Order of Development of Speech Sounds Age Established sounds Emerging sounds 2 – 2 ½ years p, b, t, d, m, n k, g, y, ng, w, h 2 ½ - 3 years k, g, y, ng, w, h f, s, l 3 - 3½ years f, s, l z, v 3½ - 4 years z, v, ch Some blends, j/dge, 4 – 5 years j/dge, blends r, th, sh 5 – 7 years Complex blends Sh, r, th

To find out more about how Speech Link can help your school visit

Read more from our SLCN Glossary.

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Friday, 2 September 2016

SLCN Glossary 1, by Heather Stevens, SaLT

Approximate reading time: 3 mins.
SLCN Glossary, by Heather Stevens, SaLT
Here at Speech Link Multimedia Ltd. our focus is on communication and so it’s especially important that we communicate effectively with our users. We are mindful that sometimes speech and language therapists can be guilty of using technical terms or terms that may not hold the same meaning for our colleagues in education.

Over time it is our intention to put together a glossary, which will also appear in our Link Magazine, to define a few terms in detail. Let’s start with some of the broad terms that are used regularly in relation to children with SLCN.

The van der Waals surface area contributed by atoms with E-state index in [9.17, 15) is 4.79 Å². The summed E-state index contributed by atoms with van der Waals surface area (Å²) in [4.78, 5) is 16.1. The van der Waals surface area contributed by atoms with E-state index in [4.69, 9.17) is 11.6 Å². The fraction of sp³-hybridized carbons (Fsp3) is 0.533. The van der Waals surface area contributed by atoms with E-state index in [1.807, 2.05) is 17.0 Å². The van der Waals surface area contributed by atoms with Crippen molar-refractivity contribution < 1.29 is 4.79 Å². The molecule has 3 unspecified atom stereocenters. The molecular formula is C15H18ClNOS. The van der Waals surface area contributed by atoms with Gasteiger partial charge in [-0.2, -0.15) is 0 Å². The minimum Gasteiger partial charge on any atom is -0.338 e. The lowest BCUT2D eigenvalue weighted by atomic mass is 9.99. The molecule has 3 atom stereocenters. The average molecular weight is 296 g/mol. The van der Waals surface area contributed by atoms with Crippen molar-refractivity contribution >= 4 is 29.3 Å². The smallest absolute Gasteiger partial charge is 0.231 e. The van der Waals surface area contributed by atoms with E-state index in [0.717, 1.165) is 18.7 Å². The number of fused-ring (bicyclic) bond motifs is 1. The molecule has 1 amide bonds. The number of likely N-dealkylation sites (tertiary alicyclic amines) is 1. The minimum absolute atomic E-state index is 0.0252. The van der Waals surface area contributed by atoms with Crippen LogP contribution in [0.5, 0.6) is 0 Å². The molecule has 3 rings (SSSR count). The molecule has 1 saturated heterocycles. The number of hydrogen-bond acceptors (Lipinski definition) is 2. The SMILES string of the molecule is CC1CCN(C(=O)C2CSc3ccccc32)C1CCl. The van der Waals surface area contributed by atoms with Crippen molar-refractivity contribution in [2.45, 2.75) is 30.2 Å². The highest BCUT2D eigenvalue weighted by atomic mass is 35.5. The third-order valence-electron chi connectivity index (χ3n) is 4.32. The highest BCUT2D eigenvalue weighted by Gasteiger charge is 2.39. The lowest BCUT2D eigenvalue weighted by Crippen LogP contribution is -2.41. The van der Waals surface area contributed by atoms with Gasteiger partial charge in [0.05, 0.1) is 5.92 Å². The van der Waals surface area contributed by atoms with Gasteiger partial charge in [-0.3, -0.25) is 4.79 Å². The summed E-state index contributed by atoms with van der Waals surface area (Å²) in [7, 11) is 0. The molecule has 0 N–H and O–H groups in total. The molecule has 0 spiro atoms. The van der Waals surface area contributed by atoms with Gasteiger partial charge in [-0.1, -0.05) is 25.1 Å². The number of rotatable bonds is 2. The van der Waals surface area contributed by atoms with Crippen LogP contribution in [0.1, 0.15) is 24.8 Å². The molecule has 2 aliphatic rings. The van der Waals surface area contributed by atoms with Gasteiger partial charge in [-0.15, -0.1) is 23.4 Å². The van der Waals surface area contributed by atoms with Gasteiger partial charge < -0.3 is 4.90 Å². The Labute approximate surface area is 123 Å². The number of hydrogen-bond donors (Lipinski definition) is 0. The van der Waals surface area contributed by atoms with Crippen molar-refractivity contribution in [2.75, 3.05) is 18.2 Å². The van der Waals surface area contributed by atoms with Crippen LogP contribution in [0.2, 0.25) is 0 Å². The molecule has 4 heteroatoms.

Receptive Language:
This is the term speech and language therapists use to describe the language that someone understands. It is the skill that Language Link focuses on and refers not only to the understanding of vocabulary but also the understanding of grammar and the way that language works in different contexts. In the process of language development understanding proceeds spoken language, in other words a child is able to understand more language than they are able to use. The terms receptive language, comprehension or understanding may be used interchangeably. Throughout the Language Link packages we use the term understanding.

It is very hard to identify that a child is having difficulty understanding language as it is not an observable skill. Language Link is designed to identify children with difficulty understanding language and will highlight the areas of language where a child needs support.

Spoken Language: